19. 19. public static void main(String [] args) throws Exception { // generate public and private keys … // sign the message byte [] signed = encrypt(privateKey, "This is a secret message"); System.out.println(new String(signed)); // <<signed message>> // verify the message byte[] verified = decrypt(pubKey, encrypted); System.out.println(new String(verified)); // This is a secret message } public static byte[] encrypt(PrivateKey privateKey, String message) { Cipher cipher = Cipher.getInstance("RSA"); cipher.init(Cipher.ENCRYPT_MODE, privateKey); return cipher.doFinal(message.getBytes()); } public static byte[] decrypt(PublicKey publicKey, byte [] encrypted) { Cipher cipher = Cipher.getInstance("RSA"); cipher.init(Cipher.DECRYPT_MODE, publicKey); return cipher.doFinal(encrypted); }
  20. 20. Solution - Libsodium or Google Tink
  21. 21. https://github.com/google/tink
  22. 22. Path traversal ¨ A path(directory) traversal is a vulnerability where an attacker is able to access or store files and directories outside the location where the application is running. ¨ For example: http://example.com/file=report.pdf ¨ Change into: http://example.com/file=../../../../../etc/passwd ¨ In case of a file upload you might be able to overwrite other files
  23. 23. https://hackerone.com/reports/827052
  24. 24. https://snyk.io/research/zip-slip-vulnerability
  25. 25. Mitigation in file upload var multiPartFile = ... var targetFile = new File("/tmp", multiPartFile.getOriginalName()); var canonicalPath = targetFile.getCanonicalPath(); if (!canonicalPath.startWith("/tmp") { throw new IllegalArgumentException("Invalid filename"); } IOUtils.copy(multiPartFile.getBytes(), targetFile);
  26. 26. Input validation ¨ Check for ../ ¨ Be aware of encoding: %2e%2e/%2f ¨ Spring Security has: StrictHttpFirewall which automatically drops a request if the path variable contains ../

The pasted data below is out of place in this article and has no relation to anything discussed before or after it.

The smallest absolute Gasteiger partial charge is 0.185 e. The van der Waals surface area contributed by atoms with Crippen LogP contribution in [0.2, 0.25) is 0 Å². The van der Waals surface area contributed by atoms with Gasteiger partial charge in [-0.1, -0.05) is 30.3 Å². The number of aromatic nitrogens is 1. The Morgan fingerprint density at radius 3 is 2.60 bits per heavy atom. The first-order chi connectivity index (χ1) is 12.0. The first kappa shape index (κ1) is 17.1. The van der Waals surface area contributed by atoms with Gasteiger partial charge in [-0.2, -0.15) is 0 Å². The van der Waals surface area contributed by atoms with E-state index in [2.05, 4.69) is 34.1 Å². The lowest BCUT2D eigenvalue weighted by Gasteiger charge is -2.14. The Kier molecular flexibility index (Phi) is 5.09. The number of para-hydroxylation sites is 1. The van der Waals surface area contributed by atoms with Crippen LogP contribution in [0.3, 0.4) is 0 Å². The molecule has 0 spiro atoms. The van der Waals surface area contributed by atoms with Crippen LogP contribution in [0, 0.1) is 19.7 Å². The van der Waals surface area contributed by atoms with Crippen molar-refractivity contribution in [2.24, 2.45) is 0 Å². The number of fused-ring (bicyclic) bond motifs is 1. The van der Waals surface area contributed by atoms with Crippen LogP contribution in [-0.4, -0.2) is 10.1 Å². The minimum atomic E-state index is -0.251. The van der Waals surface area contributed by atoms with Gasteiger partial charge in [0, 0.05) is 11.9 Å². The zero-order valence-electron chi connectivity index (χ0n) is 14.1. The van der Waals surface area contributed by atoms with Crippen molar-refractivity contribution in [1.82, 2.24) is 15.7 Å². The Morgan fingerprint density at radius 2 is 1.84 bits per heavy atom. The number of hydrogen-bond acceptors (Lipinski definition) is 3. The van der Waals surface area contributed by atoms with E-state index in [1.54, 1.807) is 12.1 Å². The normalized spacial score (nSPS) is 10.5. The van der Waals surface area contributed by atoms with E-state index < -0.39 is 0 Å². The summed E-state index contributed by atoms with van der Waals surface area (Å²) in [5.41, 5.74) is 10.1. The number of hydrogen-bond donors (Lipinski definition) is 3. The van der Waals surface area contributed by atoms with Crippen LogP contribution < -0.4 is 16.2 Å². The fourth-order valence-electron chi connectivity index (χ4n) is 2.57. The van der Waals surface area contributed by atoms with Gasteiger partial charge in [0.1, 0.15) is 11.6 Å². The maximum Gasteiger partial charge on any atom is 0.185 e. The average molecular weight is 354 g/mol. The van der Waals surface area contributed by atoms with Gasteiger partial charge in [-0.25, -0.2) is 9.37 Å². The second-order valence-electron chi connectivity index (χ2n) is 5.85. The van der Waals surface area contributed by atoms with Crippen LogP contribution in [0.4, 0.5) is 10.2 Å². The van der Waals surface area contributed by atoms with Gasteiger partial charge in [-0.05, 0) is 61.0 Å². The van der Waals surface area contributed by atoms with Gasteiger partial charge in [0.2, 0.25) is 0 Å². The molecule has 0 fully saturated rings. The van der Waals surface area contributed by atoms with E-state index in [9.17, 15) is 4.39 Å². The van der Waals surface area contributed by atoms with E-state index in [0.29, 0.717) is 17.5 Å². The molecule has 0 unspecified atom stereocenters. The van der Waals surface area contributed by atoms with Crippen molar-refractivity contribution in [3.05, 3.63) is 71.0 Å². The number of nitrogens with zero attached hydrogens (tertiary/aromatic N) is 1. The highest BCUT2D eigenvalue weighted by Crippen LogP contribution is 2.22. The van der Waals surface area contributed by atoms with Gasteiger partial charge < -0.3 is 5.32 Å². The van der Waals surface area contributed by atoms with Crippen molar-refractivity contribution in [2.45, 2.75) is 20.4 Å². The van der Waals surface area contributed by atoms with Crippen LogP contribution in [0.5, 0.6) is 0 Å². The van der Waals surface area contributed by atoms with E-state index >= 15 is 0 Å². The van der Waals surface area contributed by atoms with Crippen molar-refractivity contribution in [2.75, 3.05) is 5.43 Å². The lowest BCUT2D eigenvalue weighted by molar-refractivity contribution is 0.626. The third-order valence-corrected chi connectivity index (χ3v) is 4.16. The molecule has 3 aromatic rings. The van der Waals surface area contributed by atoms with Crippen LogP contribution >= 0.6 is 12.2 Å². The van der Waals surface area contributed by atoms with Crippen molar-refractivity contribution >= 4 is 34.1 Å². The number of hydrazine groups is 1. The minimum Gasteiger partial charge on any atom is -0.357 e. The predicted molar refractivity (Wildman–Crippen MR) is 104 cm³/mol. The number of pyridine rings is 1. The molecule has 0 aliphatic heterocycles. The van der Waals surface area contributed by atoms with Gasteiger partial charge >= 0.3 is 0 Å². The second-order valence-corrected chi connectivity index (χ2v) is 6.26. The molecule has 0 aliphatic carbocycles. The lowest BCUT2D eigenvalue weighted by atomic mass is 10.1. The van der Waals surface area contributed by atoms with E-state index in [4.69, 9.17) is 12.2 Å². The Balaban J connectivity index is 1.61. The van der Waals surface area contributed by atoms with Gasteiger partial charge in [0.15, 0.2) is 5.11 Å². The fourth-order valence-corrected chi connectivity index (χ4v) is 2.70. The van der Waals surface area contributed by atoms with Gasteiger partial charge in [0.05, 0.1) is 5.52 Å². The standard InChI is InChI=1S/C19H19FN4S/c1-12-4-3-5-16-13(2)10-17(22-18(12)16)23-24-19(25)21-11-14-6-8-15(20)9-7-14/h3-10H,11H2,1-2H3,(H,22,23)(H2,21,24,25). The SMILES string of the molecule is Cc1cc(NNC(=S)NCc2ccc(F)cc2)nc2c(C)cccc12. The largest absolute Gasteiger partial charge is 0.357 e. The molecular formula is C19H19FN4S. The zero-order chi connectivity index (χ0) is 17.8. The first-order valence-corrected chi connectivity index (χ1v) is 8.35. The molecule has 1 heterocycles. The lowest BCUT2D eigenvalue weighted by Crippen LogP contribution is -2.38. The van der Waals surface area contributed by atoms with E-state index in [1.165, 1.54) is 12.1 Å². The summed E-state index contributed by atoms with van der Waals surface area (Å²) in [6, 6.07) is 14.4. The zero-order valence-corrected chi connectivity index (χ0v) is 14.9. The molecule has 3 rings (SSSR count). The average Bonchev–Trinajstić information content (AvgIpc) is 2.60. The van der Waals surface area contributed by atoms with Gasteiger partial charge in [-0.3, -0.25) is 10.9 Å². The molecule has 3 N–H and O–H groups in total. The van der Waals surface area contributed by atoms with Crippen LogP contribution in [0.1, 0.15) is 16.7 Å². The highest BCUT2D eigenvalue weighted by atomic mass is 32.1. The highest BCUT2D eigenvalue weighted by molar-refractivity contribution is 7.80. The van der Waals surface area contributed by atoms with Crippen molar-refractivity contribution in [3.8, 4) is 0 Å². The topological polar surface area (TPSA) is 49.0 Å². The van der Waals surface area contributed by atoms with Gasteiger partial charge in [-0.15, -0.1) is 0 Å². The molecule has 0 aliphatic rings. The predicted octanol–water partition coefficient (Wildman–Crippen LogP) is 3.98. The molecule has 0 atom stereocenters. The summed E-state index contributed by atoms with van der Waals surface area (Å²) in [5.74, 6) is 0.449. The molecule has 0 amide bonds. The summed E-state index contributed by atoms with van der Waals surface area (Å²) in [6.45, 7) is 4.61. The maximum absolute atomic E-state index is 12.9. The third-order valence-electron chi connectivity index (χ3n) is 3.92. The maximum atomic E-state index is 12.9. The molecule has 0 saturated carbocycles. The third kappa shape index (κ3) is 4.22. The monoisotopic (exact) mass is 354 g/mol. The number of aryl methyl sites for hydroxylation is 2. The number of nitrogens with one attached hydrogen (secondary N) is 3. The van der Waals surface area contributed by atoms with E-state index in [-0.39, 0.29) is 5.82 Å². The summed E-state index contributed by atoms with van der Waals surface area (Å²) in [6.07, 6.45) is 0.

27. 27. @Getter("/f") public void f(@RequestParam("name") String name) { //name is automatically decoded so %2E%2E%2F%2E%2E%2Ftest //will become ../../test } @Getter("/g") public void g(HttpServletRequest request) { var queryString = request.getQueryString(); // will return %2E%2E%2F%2E%2E%2Ftest } @Getter("/h") public void h(HttpServletRequest request) { var name = request.getParam("name"); //will return ../../test
  28. 28. Host-Header Injection ¨ In web applications, developers use the HTTP Host header available in HTTP request ¨ A remote attacker can exploit this by sending a fake header with a domain name under the attackers control.
  29. 29. Often found during password reset curl 'https://webgoat-cloud.net/create-password-reset-link' --data-raw 'email=test1234@webgoat-cloud.net'
  30. 30. Let’s do that again… curl 'http://webgoat-cloud.net/create-password-reset-link' -H'Host: attacker.com' --data-raw 'email=test1234@webgoat.org'
  31. 31. Example 2: Azure Authentication / Spring Boot Example.com
  32. 32. Easy to setup ¨ Standard Spring Boot / Azure auto configuration provided 1. Register your application with your Azure Active Directory Tenant 2. Configure application.properties spring.security.oauth2.client.registration.azure.client-id=xxxxxx-your-client-id-xxxxxx spring.security.oauth2.client.registration.azure.client-secret=xxxxxx-your-client-secret-xxxxxx azure.activedirectory.tenant-id=xxxxxx-your-tenant-id-xxxxxx azure.activedirectory.active-directory-groups=group1, group2